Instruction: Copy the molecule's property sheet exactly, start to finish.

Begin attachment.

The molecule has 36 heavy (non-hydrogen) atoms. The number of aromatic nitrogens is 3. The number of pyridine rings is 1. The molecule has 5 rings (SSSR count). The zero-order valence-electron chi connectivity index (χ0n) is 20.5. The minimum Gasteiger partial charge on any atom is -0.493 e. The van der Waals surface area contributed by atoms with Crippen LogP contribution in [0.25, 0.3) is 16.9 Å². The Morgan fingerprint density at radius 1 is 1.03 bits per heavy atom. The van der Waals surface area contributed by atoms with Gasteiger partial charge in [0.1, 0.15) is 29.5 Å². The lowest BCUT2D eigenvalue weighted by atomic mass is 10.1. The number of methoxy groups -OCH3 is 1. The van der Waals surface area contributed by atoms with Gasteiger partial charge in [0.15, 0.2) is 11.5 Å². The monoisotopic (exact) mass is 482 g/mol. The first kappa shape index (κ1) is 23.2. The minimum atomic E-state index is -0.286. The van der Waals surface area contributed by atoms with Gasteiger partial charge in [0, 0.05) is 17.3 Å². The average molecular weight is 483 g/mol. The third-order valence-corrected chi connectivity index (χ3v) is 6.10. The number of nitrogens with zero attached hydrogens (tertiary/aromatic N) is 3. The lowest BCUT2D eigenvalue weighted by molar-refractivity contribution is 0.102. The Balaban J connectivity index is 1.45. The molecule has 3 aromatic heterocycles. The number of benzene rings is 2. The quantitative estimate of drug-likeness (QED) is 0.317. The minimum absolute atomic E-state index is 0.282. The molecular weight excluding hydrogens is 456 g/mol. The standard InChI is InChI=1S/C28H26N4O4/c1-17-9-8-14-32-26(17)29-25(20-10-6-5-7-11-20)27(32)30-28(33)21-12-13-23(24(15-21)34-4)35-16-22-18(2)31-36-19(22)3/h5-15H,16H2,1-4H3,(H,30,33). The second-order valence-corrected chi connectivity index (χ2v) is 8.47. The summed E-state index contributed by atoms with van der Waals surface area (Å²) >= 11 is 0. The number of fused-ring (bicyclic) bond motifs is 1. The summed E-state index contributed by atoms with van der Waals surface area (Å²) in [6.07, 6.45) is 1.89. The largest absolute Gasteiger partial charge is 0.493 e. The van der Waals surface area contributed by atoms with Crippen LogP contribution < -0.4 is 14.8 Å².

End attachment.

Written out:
The molecule has 36 heavy (non-hydrogen) atoms. The number of aromatic nitrogens is 3. The number of pyridine rings is 1. The molecule has 5 rings (SSSR count). The zero-order valence-electron chi connectivity index (χ0n) is 20.5. The minimum Gasteiger partial charge on any atom is -0.493 e. The van der Waals surface area contributed by atoms with Crippen LogP contribution in [0.25, 0.3) is 16.9 Å². The Morgan fingerprint density at radius 1 is 1.03 bits per heavy atom. The van der Waals surface area contributed by atoms with Gasteiger partial charge in [0.1, 0.15) is 29.5 Å². The lowest BCUT2D eigenvalue weighted by atomic mass is 10.1. The number of methoxy groups -OCH3 is 1. The van der Waals surface area contributed by atoms with Gasteiger partial charge in [0.15, 0.2) is 11.5 Å². The monoisotopic (exact) mass is 482 g/mol. The first kappa shape index (κ1) is 23.2. The minimum atomic E-state index is -0.286. The van der Waals surface area contributed by atoms with Gasteiger partial charge in [0, 0.05) is 17.3 Å². The average molecular weight is 483 g/mol. The third-order valence-corrected chi connectivity index (χ3v) is 6.10. The number of nitrogens with zero attached hydrogens (tertiary/aromatic N) is 3. The lowest BCUT2D eigenvalue weighted by molar-refractivity contribution is 0.102. The Balaban J connectivity index is 1.45. The molecule has 3 aromatic heterocycles. The number of benzene rings is 2. The quantitative estimate of drug-likeness (QED) is 0.317. The minimum absolute atomic E-state index is 0.282. The molecular weight excluding hydrogens is 456 g/mol. The standard InChI is InChI=1S/C28H26N4O4/c1-17-9-8-14-32-26(17)29-25(20-10-6-5-7-11-20)27(32)30-28(33)21-12-13-23(24(15-21)34-4)35-16-22-18(2)31-36-19(22)3/h5-15H,16H2,1-4H3,(H,30,33). The second-order valence-corrected chi connectivity index (χ2v) is 8.47. The summed E-state index contributed by atoms with van der Waals surface area (Å²) >= 11 is 0. The number of fused-ring (bicyclic) bond motifs is 1. The summed E-state index contributed by atoms with van der Waals surface area (Å²) in [6.07, 6.45) is 1.89. The largest absolute Gasteiger partial charge is 0.493 e. The van der Waals surface area contributed by atoms with Crippen LogP contribution < -0.4 is 14.8 Å².